Vancouver has always been known for having “relaxed” marijuana laws. With 420 rally’s at the art gallery and our “infamous” Marc Emery (Canadian cannabis policy reform advocate), it is interesting to see Washington State (which includes our sister city Seattle) pull something like this before Vancouver. The Washington campaign is running awareness commercials on all major networks. The below information taken from their website shows some of the positives legalization can have;
New Approach Washington is a coalition of Washington citizens who believe that treating marijuana use as a crime has failed, and that it is time for a new approach. We include doctors, lawyers, treatment and prevention experts, business people, and parents. We are united in the belief that Washington should stop wasting law enforcement resources on adults who use marijuana, and instead create a tightly regulated system that takes money away from criminal organizations and generates tax revenue for our state and local governments.
To achieve this goal, we consulted with policy experts, community stakeholders, and leaders within the Washington state legislature, executive agencies, and judiciary to craft a detailed proposal for taking a step in a new direction. In plain language, here is what Initiative 502 will do:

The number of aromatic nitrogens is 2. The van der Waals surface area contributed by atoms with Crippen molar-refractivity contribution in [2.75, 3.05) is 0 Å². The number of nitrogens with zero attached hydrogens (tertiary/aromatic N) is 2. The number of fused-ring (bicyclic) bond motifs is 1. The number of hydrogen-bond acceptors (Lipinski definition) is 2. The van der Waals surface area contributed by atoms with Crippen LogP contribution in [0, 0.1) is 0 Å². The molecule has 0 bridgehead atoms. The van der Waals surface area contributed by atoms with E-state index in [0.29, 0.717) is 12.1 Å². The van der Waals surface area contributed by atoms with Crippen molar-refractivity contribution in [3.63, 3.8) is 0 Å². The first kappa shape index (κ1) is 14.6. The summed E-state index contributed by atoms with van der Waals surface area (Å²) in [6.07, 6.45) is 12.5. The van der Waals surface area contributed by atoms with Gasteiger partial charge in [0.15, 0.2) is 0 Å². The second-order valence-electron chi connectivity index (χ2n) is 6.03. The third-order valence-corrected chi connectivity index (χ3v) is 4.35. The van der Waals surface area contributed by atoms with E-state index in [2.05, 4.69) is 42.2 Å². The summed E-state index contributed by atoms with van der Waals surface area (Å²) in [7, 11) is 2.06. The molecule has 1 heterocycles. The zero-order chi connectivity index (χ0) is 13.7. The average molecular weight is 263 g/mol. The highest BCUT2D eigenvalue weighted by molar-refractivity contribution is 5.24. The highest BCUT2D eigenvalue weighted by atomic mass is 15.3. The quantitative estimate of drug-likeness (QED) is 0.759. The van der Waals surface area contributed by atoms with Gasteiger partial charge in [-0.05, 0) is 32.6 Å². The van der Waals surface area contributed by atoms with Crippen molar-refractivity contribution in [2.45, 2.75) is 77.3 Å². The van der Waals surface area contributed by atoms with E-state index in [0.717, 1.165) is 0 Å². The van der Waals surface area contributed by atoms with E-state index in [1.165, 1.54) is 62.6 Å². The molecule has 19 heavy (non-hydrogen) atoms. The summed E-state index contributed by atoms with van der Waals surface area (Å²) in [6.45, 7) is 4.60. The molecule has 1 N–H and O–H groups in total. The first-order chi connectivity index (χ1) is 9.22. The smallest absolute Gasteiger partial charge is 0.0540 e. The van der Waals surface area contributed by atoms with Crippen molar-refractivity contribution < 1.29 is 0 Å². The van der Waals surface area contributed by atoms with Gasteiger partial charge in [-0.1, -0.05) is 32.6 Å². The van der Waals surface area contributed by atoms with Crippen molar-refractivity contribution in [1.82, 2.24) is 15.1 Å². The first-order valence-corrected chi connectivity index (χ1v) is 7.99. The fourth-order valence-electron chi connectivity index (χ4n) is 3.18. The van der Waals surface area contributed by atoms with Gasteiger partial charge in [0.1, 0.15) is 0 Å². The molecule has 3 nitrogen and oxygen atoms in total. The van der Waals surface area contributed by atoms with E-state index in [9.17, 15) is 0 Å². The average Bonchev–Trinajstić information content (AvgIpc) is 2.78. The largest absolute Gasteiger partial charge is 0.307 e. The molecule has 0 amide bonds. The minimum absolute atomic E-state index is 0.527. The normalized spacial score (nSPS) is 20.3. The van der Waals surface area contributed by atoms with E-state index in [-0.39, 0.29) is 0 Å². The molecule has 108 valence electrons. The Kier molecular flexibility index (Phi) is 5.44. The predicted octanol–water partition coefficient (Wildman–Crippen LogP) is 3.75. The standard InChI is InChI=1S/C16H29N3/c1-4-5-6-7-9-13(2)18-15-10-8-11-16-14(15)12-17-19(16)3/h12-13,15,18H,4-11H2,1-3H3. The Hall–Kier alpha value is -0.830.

This law legalizes the possession of marijuana for adults age 21 and older. The only marijuana that would be legal to sell in this state would be grown by specially-licensed Washington farmers and sold in standalone, marijuana-only stores operated by private Washington businesses licensed and regulated by the state. There would be a 25% sales tax, with 40% of the new revenues going to the state general fund and local budgets, and the remainder dedicated to substance-abuse prevention, research, education and health care. Advertising would be restricted. A new marijuana DUI standard that operates like the alcohol DUI standard would be established.
Unlike the United States, legalizing marijuana in Canada is not up to the individual provinces but our federal government. However, if the law is passed in Washington State, it would be interesting to see the outcome and impact it may have on British Columbia.
Do you think this will have any affect on our province? Should this be something the Canadian government should look into? What do you think?
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